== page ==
4 ways Maine Medical Center boosts teamwork in residency training

Portland-based Maine Medical Center is improving teamwork at the physician residency training level with its Interprofessional Partnerships to Advance Care and Education (iPACE) program, according to a Nov. 8 article on the American Medical Association website.

The program improves interprofessional collaboration and cohesive work dynamics. Here are four ways it boosts teamwork:

Collaborate as much as possible

Multiple members of the care team, including physicians, nurses, pharmacists and occupational therapists, do rounds together at Maine Medical.

"Don't go see a patient alone," Kalli Varaklis, MD, principal investigator on the iPACE program, said. "Talk to the nurse and bring them in with you. If you see the occupational therapist on the floor, grab them and go in as a group to see the patient. … You can do that when it's not structured."

Give up the boss mantle

The program aims to create a space where all voices are heard and valued to build better cohesion.

"Popular representations of medicine, TV shows like 'Grey's Anatomy,' and some of the experiences in more traditional medical schools really tee up medical students to think that when they come to residency, they're the head of the team," Dr. Varaklis said. "And it's just not like that anymore in an iPACE setting — or not an iPACE setting. Nobody wants to feel undervalued in a healthcare team."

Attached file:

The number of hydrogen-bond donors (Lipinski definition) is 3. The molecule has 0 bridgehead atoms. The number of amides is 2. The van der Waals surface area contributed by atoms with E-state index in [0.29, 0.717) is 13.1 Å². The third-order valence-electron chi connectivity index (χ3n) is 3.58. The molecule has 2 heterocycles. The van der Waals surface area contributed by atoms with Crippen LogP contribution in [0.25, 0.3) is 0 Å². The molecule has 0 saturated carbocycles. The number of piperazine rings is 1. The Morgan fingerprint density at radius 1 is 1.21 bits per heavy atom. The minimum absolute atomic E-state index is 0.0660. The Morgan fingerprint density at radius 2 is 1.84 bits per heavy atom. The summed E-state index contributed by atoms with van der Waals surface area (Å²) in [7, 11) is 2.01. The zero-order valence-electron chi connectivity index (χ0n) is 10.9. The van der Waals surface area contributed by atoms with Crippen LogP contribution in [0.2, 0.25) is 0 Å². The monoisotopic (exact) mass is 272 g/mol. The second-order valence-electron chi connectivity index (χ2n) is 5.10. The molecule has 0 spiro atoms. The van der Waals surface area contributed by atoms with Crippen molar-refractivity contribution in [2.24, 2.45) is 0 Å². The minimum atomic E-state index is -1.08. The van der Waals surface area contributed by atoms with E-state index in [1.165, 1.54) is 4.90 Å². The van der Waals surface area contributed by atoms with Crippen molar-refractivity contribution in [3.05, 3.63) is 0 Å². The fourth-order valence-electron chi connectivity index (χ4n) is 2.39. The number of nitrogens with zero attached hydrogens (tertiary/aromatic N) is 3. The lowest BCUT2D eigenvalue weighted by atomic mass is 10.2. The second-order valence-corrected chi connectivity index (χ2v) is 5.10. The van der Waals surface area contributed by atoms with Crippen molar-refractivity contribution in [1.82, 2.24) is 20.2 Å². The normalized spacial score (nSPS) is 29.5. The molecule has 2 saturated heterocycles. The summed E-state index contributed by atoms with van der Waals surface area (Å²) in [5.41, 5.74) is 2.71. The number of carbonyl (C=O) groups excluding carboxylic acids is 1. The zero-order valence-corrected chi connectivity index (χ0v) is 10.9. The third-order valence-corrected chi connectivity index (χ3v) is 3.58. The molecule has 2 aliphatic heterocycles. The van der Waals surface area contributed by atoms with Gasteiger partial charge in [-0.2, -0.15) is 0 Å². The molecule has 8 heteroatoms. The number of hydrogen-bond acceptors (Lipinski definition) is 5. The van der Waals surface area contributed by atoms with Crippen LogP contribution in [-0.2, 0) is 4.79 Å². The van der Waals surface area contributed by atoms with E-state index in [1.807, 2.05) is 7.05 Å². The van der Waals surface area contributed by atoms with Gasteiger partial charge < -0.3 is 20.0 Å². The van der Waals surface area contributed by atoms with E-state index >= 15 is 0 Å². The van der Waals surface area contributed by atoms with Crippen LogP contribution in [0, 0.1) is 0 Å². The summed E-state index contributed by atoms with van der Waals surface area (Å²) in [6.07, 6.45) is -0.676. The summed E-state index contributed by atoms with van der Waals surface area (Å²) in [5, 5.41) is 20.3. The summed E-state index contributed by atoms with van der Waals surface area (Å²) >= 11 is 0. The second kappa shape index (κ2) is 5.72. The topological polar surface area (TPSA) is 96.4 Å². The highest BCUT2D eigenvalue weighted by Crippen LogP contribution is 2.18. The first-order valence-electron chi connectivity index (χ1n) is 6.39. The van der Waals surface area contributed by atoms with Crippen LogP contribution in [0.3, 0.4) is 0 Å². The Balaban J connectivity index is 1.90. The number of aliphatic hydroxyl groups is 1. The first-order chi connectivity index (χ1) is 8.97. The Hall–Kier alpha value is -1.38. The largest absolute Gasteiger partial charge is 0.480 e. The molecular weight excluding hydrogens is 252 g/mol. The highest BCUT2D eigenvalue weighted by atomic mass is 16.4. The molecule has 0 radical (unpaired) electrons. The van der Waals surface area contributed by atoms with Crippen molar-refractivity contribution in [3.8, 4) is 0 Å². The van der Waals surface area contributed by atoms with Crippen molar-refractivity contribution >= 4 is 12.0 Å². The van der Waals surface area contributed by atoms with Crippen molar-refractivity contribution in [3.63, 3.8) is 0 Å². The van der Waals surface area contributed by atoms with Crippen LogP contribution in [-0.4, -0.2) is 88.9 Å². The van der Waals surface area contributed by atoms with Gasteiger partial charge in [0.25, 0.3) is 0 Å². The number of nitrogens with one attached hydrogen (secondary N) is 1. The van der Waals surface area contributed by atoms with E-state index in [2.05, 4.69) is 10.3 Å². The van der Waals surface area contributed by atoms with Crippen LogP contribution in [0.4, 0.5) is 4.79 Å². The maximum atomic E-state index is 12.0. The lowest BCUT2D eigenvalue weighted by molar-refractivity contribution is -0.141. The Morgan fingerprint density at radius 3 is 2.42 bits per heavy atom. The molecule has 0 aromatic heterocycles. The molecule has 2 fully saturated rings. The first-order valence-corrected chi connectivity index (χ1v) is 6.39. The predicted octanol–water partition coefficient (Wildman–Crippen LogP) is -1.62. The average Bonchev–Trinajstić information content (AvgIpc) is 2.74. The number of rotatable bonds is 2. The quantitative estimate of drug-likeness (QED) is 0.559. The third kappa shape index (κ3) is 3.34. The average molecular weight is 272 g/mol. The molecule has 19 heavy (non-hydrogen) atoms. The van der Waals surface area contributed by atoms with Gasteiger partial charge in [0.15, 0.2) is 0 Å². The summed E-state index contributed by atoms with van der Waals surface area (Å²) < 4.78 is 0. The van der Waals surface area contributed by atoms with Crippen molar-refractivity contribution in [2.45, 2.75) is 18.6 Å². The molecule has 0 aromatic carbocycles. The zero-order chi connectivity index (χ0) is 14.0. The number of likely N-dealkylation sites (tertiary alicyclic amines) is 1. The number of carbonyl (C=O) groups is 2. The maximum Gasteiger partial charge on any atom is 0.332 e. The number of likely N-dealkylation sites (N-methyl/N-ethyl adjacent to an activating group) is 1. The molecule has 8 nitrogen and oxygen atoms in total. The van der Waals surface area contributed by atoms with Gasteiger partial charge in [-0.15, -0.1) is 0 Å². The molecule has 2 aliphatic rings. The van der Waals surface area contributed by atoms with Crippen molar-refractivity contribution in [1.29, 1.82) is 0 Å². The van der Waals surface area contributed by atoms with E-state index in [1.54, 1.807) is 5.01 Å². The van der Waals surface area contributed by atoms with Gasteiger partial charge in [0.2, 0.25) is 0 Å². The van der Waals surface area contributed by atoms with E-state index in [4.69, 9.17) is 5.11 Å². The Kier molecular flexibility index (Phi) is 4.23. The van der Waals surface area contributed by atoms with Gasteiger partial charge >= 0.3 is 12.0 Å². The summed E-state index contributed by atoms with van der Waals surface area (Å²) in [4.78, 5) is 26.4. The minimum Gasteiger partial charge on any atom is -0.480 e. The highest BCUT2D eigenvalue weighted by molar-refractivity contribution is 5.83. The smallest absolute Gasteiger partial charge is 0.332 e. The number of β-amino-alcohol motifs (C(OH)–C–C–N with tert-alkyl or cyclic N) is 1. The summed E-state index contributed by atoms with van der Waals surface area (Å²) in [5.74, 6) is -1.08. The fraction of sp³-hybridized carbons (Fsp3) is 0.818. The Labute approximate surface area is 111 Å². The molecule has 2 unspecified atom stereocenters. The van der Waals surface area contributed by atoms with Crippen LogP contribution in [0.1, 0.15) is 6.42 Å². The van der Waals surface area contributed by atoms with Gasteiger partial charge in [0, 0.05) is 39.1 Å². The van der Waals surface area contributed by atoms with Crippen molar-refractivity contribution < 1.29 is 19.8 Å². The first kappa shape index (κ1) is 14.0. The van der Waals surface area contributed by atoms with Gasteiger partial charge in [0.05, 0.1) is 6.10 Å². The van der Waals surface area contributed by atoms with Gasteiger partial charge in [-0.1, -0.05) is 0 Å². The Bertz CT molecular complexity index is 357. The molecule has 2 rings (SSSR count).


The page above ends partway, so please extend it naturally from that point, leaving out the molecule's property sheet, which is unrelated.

Create cohesion

Small interactions can build cohesion with new team members. The program asks residents to introduce themselves to new team members and try to have an interaction outside of the clinical realm during a shift to create psychological safety within the team.

Make the patient a teammate

Patients are the center of all care decisions but are often forgotten during chaotic shifts. Approaching patients in tandem with members of the care team keeps everyone focused on the patient and keeps patients engaged in their care plan.

"It is a way to demystify medicine for the patient and it allows this opportunity for the patient to peek into the process," Melissa Zelaya-Floyd, PhD, iPACE's program manager, said in the article. "Additionally, it gives the patient the opportunity to have a voice in developing the plan of care. And it extends beyond the patient to the family as well."

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